The call to serve as a physician, carpenter, or attorney is not
qualitatively different from the call to serve as a pastor.
difference between clergy and laity, then, is simply a difference
of function, not a difference of status. Clergy have gifts that
enable them to preach and administer the sacraments effectively,
and so they are designated by the local congregation to take responsibility
for these functions. But clergy are not priests; they do not mediate
between God and the people; only Christ does that. Rather, all Christians
have equal status before God.
polity offers a third way in which Christian churches organize authority.
Presbyterian and Reformed denominations use this polity, which they
also see as based on a New Testament model. The term “presbyterian”
comes from the Greek term for “elder.” Churches
using a presbyterian polity note that while the New Testament does
use different terms for church leaders, such as bishop and elder,
it does not consistently distinguish nor establish a hierarchical
relationship between these. Instead, the New Testament
church seems to have included different kinds of leaders who worked
together as colleagues and peers.
Presbyterian and Reformed churches are governed by elders who work
collaboratively to ensure that all of the purposes of the church
are pursued with integrity. This collaborative model of authority
means that no one person is ever vested with final authority on
matters of doctrine or practice. Instead, decisions about belief
and practice are always made by groups of elders and are always
subject to future review by other groups of elders.
most basic level at which elders gather to govern the church is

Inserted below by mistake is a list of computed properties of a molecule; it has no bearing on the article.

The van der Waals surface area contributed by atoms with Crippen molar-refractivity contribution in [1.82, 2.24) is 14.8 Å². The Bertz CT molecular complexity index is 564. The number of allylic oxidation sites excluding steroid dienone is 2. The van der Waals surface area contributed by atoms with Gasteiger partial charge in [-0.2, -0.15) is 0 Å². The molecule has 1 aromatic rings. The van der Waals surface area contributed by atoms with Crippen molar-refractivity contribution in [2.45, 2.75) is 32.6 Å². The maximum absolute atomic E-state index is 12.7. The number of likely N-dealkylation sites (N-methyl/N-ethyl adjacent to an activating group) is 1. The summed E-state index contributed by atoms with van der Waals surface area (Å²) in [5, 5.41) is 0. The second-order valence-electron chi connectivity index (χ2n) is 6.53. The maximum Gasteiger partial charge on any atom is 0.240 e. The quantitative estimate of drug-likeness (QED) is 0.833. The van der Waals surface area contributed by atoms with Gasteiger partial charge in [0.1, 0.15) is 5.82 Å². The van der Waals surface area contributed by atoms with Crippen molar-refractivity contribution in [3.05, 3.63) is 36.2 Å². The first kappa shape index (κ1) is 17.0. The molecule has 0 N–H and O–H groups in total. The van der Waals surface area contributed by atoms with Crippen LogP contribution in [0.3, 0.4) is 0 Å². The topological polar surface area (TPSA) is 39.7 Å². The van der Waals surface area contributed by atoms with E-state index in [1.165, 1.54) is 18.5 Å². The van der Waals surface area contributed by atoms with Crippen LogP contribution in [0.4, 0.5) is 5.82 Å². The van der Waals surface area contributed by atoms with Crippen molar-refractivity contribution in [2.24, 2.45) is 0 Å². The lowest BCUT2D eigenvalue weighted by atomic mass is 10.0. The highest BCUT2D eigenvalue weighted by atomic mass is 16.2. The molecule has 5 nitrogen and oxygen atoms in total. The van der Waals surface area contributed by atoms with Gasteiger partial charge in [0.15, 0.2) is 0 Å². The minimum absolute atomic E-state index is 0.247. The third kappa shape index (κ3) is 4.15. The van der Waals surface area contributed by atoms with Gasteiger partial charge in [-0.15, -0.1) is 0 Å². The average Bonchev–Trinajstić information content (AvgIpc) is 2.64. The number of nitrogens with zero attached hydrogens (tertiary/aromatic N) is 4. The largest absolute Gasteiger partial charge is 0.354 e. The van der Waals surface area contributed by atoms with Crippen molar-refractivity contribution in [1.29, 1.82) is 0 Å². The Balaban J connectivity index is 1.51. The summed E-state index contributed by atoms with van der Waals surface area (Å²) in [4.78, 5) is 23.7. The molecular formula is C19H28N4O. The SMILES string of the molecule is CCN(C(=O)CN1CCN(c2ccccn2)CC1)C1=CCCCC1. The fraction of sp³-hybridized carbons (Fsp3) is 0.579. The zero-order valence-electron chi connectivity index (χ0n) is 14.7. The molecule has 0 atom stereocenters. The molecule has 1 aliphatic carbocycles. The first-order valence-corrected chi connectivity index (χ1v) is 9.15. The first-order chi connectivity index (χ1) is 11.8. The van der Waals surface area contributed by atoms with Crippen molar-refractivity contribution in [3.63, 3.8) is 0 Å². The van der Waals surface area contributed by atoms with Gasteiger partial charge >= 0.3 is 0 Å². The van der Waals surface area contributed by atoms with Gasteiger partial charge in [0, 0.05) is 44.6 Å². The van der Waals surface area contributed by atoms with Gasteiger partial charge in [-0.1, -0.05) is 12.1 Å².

at the level of the local congregation. Here elders meet in what
is known as the session, consistory, or council. The session will
consist of ruling elders who are laypersons elected by the congregation
to serve for a set term and will be moderated by a teaching elder
who is clergy. Like the congregational polity,
presbyterian polity assumes that function, not authority, distinguishes
clergy and laity. Clergy are responsible for the
means of grace, and lay elders take responsibility for other aspects
of church life.
next level at which elders (both lay and clergy) gather to govern
the church is at the presbytery, which consists of all of the local
congregations in a certain geographic area. Beyond the presbytery
one finds synods that encompass several presbyteries. Finally, elders
gather at a General Assembly of the entire denomination. Decision-making
authority always flows from the local congregation, through the
presbytery and synod, to the General Assembly. But those decisions
are subject to review at those more general levels. Likewise, decisions
made at the more general level, must always be ratified at the local
©2006 Kendra Hotz
G. Hotz serves as Adjunct Professor of Theology at Memphis
Theological Seminary. She formerly taught at Calvin College. Hotz
is an ordained minister in the Presbyterian Church (USA) and coauthor
(with Matthew T. Mathews) of Shaping
the Christian Life: Worship and the Religious Affections
(2006) and coauthor of Transforming
Care: A Christian Vision of Nursing Practice (2005).
from What Do Our Neighbors Believe?: Questions and Answers on
Judaism, Christianity and Islam by Howard Greenstein, Kendra
Hotz, and John Kaltner are used by permission from Westminster John
Knox Press, Louisville, Kentucky. The book will be available for
purchase in December 2006.